Review: Harry Cranes Craft Highball vs. Nikka Black Highball Kaoru Yoru

Tonight, two canned whisky highballs go head-to-head. In this corner we have the relatively new Harry Cranes Craft Highball from Wakatsuru Saburomaru Distillery. And in the other corner we have Nikka’s “Highball Kaoru Yoru,” a Hokkaido-only release from last year.

Granted, it may not be entirely fair to compare the two straight-on. Harry Cranes Craft Highball comes from the crowdfund-renovated Wakatsuru Saburomaru Distillery, which only began distilling again recently. Meanwhile, Nikka is Japan’s second-largest producer of whisky. So while the former highball can be considered “craft,” the other is decisively not so.

The team at the Wakatsuru Saburomaru Distillery set out to create a canned drink reminiscent of a highball you would get at a proper whisky bar. Opinions seem split about whether or not they’ve accomplished that — one friend described the nose as “band-aids and bactine.” The Wakatsuru Saburomaru Distillery looks to have settled around 50ppm of peat in their day-to-day, so it’s no surprise this highball claims to be quite smoky.

Sadly, it reportedly contains no post-renovation new make, being a blend of imports and pre-renovation malt. The can also indicates it’s been made at Maruzen, rather than the Saburomaru Distillery itself. Like most craft drinks, this one comes at a premium: It’s over double the cost of a canned highball from one of the majors. Easy to be apprehensive about this, given we’re essentially paying extra to drink (mostly) imported young whisky out of a can with soda. But whatever, welcome to “Japanese” craft whisky in 2019!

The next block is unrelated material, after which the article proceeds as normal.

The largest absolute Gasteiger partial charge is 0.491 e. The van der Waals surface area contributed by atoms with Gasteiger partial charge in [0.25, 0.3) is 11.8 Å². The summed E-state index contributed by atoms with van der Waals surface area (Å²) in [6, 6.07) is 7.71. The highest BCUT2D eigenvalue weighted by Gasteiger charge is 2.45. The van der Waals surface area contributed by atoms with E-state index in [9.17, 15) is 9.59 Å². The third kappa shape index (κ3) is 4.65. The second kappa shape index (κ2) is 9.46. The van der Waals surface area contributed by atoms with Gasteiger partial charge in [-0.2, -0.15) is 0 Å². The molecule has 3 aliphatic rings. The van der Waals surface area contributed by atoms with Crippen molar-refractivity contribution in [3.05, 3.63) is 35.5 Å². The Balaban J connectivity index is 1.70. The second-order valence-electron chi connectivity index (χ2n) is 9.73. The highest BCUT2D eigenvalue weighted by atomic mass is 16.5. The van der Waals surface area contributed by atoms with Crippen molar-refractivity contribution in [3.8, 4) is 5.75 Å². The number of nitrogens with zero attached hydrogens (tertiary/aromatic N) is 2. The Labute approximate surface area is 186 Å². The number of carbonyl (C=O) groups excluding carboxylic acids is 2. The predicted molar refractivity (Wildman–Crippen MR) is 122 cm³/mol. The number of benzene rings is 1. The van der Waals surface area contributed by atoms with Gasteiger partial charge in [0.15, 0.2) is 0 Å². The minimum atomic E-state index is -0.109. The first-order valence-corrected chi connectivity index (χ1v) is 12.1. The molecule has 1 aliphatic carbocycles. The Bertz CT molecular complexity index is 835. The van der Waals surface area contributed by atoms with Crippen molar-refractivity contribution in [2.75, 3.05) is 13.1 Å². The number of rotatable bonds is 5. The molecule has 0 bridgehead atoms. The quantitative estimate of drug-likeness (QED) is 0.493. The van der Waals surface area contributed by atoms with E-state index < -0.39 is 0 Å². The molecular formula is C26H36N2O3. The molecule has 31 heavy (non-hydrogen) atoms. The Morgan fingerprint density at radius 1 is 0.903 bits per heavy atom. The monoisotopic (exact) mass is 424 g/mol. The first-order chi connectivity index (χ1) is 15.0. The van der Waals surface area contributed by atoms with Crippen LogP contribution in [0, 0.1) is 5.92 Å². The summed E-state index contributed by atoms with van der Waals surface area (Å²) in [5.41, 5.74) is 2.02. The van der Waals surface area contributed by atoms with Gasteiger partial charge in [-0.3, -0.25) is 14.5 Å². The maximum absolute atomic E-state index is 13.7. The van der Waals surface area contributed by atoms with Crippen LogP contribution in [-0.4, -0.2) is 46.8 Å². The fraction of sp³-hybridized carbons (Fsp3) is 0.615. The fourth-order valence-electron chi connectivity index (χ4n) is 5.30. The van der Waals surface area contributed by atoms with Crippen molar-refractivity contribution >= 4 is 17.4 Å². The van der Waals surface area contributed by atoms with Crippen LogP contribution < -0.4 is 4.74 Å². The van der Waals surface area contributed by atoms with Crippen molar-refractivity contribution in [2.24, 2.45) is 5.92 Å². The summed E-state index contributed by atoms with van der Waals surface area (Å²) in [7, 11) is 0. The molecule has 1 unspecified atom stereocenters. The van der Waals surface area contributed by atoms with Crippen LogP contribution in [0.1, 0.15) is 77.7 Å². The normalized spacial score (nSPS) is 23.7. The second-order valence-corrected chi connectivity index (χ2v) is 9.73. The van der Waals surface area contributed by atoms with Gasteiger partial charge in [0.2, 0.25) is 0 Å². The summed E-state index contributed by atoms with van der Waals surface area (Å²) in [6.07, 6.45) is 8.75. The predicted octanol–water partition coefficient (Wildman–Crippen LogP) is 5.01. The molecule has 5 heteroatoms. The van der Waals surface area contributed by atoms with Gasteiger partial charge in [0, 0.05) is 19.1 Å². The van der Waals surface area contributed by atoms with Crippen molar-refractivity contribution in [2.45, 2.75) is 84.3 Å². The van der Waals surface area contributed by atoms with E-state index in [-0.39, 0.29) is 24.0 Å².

Then there’s the “Nikka Black Highball Kaoru Yoru,” roughly translating to “highball-aroma night.” Still officially sold only in Hokkaido, it’s not even attempting the same thing as the Harry Cranes highball. Nikka is telling us it’s been specifically crafted to provide a relaxing experience at night, with light sweetness of vanilla. So, perhaps it’s best consumed just before heading to bed.

At the end of the day they’re both canned both highballs, so as always, let’s drink instead of overthink. Both served over ice in Collins glasses.

Review: Harry Cranes Craft Highball, 9% abv

Nose: Smoke and plastic tubing, is this mezcal or what

Palate: The dry sharpness of soda brings out a raw and untamed Islay character, and a bit of acidity. Don’t look for any fruitiness here, it’s all malt and smoke. The carbonation is strong enough to continue bubbling on the tongue, reminding me of Pop Rocks.

Finish: Slightly malty with short smoke

Score: B

Price paid: 421 yen after tax

There’s really no aging apparent but I’ll have to give Wakatsuru Saburomaru credit for creating one of the more ambitious canned highballs to date. Overall there isn’t a lot going on, but the peat comes through nicely; I’d guess 30-40ppm. Easily recommended to Islay drinkers in the room, or any Scotch drinker, that wants to step away from the regular canned highball noise. Wakatsuru Saburomaru has accomplished their mission.

Review: Nikka Black Highball Kaoru Yoru, 9% abv

Nose: Oaky vanilla, served with an orange wedge

Palate: Cherries, peach, and pear, Light, with a slight tint of vanilla. Carbonation seems weak compared to the Harry Cranes, it rolls around nice and smooth.

Finish: Oaky, malty, continues with a medium length.

Score: B-

CPrice paid: 192 yen after tax

I’d say that Nikka has also accomplished their goal here, giving us a highball that’s mellow, fruity, and without much of the carbonation that sometimes surprises your intestines. It’s almost a little bit too tame though.

Either one knocks the socks off the crappy canned highballs we normally drink. The choice between the two comes down to what kind of highball you like. Smoky, young, bright, and intense? Or fruity, mellow, Netflix & chill? I know my answer, but what’s yours?

Winner: Harry Cranes Craft Highball

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